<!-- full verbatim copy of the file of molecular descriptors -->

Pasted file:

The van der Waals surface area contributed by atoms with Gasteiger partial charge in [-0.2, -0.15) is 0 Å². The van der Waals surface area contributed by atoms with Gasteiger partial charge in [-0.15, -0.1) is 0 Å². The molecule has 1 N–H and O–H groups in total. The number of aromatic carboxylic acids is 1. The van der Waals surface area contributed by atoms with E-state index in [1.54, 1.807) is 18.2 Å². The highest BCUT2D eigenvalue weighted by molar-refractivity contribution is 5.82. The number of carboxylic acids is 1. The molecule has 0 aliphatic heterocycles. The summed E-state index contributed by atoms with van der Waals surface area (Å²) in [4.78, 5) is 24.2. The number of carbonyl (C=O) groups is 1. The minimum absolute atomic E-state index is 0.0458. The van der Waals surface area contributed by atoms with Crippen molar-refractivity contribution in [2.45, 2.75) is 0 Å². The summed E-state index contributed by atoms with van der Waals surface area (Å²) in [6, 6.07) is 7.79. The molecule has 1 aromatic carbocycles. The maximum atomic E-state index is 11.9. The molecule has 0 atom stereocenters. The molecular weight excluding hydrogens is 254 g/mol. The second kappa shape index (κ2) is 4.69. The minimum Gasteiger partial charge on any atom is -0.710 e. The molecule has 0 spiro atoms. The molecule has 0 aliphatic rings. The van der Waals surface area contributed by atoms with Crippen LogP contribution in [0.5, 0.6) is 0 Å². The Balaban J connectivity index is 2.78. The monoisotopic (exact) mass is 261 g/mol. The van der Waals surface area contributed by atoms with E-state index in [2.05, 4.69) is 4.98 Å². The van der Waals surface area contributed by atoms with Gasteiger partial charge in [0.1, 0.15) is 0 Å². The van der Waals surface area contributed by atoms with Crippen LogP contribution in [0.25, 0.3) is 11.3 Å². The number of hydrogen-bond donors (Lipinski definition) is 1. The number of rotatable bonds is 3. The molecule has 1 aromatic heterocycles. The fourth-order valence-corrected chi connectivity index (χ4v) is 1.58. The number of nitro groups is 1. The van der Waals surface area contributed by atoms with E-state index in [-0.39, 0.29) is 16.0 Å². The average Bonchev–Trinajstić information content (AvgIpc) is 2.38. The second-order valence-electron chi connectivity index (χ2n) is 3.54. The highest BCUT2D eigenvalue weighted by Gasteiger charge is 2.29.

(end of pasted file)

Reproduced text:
The van der Waals surface area contributed by atoms with Gasteiger partial charge in [-0.2, -0.15) is 0 Å². The van der Waals surface area contributed by atoms with Gasteiger partial charge in [-0.15, -0.1) is 0 Å². The molecule has 1 N–H and O–H groups in total. The number of aromatic carboxylic acids is 1. The van der Waals surface area contributed by atoms with E-state index in [1.54, 1.807) is 18.2 Å². The highest BCUT2D eigenvalue weighted by molar-refractivity contribution is 5.82. The number of carboxylic acids is 1. The molecule has 0 aliphatic heterocycles. The summed E-state index contributed by atoms with van der Waals surface area (Å²) in [4.78, 5) is 24.2. The number of carbonyl (C=O) groups is 1. The minimum absolute atomic E-state index is 0.0458. The van der Waals surface area contributed by atoms with Crippen molar-refractivity contribution in [2.45, 2.75) is 0 Å². The summed E-state index contributed by atoms with van der Waals surface area (Å²) in [6, 6.07) is 7.79. The molecule has 1 aromatic carbocycles. The maximum atomic E-state index is 11.9. The molecule has 0 atom stereocenters. The molecular weight excluding hydrogens is 254 g/mol. The second kappa shape index (κ2) is 4.69. The minimum Gasteiger partial charge on any atom is -0.710 e. The molecule has 0 spiro atoms. The molecule has 0 aliphatic rings. The van der Waals surface area contributed by atoms with Crippen LogP contribution in [0.5, 0.6) is 0 Å². The Balaban J connectivity index is 2.78. The monoisotopic (exact) mass is 261 g/mol. The van der Waals surface area contributed by atoms with E-state index in [2.05, 4.69) is 4.98 Å². The van der Waals surface area contributed by atoms with Gasteiger partial charge in [0.1, 0.15) is 0 Å². The van der Waals surface area contributed by atoms with Crippen LogP contribution in [0.25, 0.3) is 11.3 Å². The number of hydrogen-bond donors (Lipinski definition) is 1. The number of rotatable bonds is 3. The molecule has 1 aromatic heterocycles. The fourth-order valence-corrected chi connectivity index (χ4v) is 1.58. The number of nitro groups is 1. The van der Waals surface area contributed by atoms with E-state index in [-0.39, 0.29) is 16.0 Å². The average Bonchev–Trinajstić information content (AvgIpc) is 2.38. The second-order valence-electron chi connectivity index (χ2n) is 3.54. The highest BCUT2D eigenvalue weighted by Gasteiger charge is 2.29.